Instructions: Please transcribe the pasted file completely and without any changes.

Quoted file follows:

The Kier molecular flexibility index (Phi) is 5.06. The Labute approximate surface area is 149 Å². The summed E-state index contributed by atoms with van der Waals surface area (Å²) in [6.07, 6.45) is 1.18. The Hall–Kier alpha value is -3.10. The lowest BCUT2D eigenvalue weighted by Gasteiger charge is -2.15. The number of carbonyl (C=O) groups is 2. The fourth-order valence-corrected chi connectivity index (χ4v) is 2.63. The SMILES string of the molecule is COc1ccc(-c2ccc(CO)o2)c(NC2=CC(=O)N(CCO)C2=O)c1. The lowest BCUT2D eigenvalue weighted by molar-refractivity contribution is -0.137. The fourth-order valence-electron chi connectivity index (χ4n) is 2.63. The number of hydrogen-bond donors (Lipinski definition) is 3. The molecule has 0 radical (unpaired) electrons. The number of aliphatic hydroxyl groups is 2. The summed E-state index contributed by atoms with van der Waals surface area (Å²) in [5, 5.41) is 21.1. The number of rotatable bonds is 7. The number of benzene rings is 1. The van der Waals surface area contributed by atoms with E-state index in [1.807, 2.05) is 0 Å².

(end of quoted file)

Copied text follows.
The Kier molecular flexibility index (Phi) is 5.06. The Labute approximate surface area is 149 Å². The summed E-state index contributed by atoms with van der Waals surface area (Å²) in [6.07, 6.45) is 1.18. The Hall–Kier alpha value is -3.10. The lowest BCUT2D eigenvalue weighted by Gasteiger charge is -2.15. The number of carbonyl (C=O) groups is 2. The fourth-order valence-corrected chi connectivity index (χ4v) is 2.63. The SMILES string of the molecule is COc1ccc(-c2ccc(CO)o2)c(NC2=CC(=O)N(CCO)C2=O)c1. The lowest BCUT2D eigenvalue weighted by molar-refractivity contribution is -0.137. The fourth-order valence-electron chi connectivity index (χ4n) is 2.63. The number of hydrogen-bond donors (Lipinski definition) is 3. The molecule has 0 radical (unpaired) electrons. The number of aliphatic hydroxyl groups is 2. The summed E-state index contributed by atoms with van der Waals surface area (Å²) in [5, 5.41) is 21.1. The number of rotatable bonds is 7. The number of benzene rings is 1. The van der Waals surface area contributed by atoms with E-state index in [1.807, 2.05) is 0 Å².